Thursday, August 16, 2007

The Authenticity of Multiculturism

To a large extent, it really is just a matter of authenticity. When I come across any organization promoting itself as a cultural organization, I find myself asking if the organization is authentically promoting the organization, or if they are driven by other motives.

The Cultural Celebration Center in West Valley City comes off as slightly more authentic than the Salt Lake Muslim Festival. Neither organization is perfect. Neither is the personification of evil. Authenticity is really a matter of degree.

There are ideas that do seem to pollute the waters. It is politically correct to point out the ill effects of commerce. Entrepreneurs run around the world trying to find goods from each culture that they can sell. The plus side is that these goods help provide funds and interest in preserving culture. The downside is that the efforts have a tendency to devolve in a plasticized characterization of the culture, and seems to lack the full depth that one would hope to achieve. I really love the Overstock WorldStock program. However, the business model that mixes handcrafted and overstocked goods provides a really bizarre experience.

It is politically incorrect to point out that the left also has a history of making a mush of culture.

The ideology of Marxism gave several generations of activists an illusion that the peoples of the world would united in a global revolution against the bourgeoisie. I've come across a large number of Ward Churchill style characters that multiculturalism was part of the great social revolution.

Whenever you make your study of different cultures subservient to an ideology, you end up losing the things that you stand to gain from the other cultures.

I love the fact that the Mormons send their kids abroad, but I get irritated when I find returned missionaries who really don't seem to have learned anything about the country that they visited. In my view, going on a Mission to help others is great. I am irked when returned missionaries seem to have failed to see or appreciate the culture they visited. I hate wasted opportunities.

The Globe Trekker series is a little bit closer to my heart. This site advocates getting down and dirty in the process or trekking, although after watching a few dozen episodes, I can't help but feel that the hosts of the show are so full of themselves that they tend to miss the point.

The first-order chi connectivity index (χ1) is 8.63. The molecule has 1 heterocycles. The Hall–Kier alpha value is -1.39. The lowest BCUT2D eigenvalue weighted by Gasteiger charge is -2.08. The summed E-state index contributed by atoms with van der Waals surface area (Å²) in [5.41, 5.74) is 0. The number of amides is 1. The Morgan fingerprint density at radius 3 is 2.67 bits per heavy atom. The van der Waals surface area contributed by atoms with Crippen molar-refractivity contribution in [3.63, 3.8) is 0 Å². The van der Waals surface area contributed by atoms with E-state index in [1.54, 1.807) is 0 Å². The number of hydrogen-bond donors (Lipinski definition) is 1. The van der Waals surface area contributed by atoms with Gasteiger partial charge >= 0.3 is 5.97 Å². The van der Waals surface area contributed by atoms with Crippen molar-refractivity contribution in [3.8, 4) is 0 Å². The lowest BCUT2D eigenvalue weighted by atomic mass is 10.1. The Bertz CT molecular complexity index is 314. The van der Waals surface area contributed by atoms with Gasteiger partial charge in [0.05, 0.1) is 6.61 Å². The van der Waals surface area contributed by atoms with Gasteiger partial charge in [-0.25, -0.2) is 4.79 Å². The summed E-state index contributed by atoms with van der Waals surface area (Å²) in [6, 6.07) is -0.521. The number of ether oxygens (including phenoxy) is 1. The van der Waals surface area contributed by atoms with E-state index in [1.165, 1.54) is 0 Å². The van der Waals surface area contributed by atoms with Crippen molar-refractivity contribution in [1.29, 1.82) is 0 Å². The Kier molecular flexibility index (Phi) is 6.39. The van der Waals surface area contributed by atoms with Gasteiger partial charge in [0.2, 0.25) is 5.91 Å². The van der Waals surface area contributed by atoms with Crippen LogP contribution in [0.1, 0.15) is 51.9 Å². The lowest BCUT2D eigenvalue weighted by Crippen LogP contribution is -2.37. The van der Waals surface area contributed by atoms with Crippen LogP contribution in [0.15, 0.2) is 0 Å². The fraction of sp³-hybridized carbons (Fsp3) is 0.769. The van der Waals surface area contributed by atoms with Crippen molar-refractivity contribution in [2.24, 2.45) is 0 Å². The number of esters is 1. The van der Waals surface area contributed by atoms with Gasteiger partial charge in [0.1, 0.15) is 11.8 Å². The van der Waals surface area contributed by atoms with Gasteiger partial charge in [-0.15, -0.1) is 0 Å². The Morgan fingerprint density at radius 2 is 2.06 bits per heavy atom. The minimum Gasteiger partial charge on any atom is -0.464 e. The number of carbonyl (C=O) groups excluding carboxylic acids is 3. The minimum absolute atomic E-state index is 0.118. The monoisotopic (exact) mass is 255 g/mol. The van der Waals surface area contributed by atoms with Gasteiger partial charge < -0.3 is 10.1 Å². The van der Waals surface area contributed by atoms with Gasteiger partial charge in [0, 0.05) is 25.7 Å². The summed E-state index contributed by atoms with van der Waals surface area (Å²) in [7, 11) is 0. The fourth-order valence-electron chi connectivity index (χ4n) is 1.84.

It is, after all, impossible to divorce ourselves from our point of view. Although we pretend otherwise, there is no way to see the world but through one's own eyes. We will always put filters on what we see.

I think the best approach to life is to always challenge oneself. We can't eliminate the filters on our vision, but we can recognize that we will always have a distorted vision.

That means that when you approach a topic, you should go through a process of self examination to discover any preconceived notions that affect your perception. This self examination ("know thyself") is the critical component of the classical liberal thought process.

Whenever I approach a "multicultural" exhibit, my mind immediately flashes into a mode where I question what filters exist at the exhibition. Understanding the filters gives me a better understanding of what I am seeing. This classical liberal style often comes off as hypercritical; I think the process leads to greater understanding.

Democracy Lover said of my post: "I hope you learn that the right-wing bugaboo of multiculturalism is not the cause of all the world's ills."

I found this statement extremely disheartening because, to understand a different culture, one must challenge any ideologies such as "multiculturalism" that might distort the understanding of the different culture.

The modern ideology of multiculturism came from a left wing notion that activists should work to unite cultures of the world against the bourgeoisie. It is a distorting filter in the same vein that commercialism is a filter.

The progressive and classical liberal world is like fire and water. The progressive world generally has a cause they wish to progress above all else, while the classical thought process has learned that to understand the world, one has to challenge any filters placed between the observer and the world.


Scott Hinrichs said...

Great post. I have lived in some diverse cultures. Yes, your filters are always there, but they change through experience. They don't remain static. But it does pay well to be aware of and critical of one's personal filters.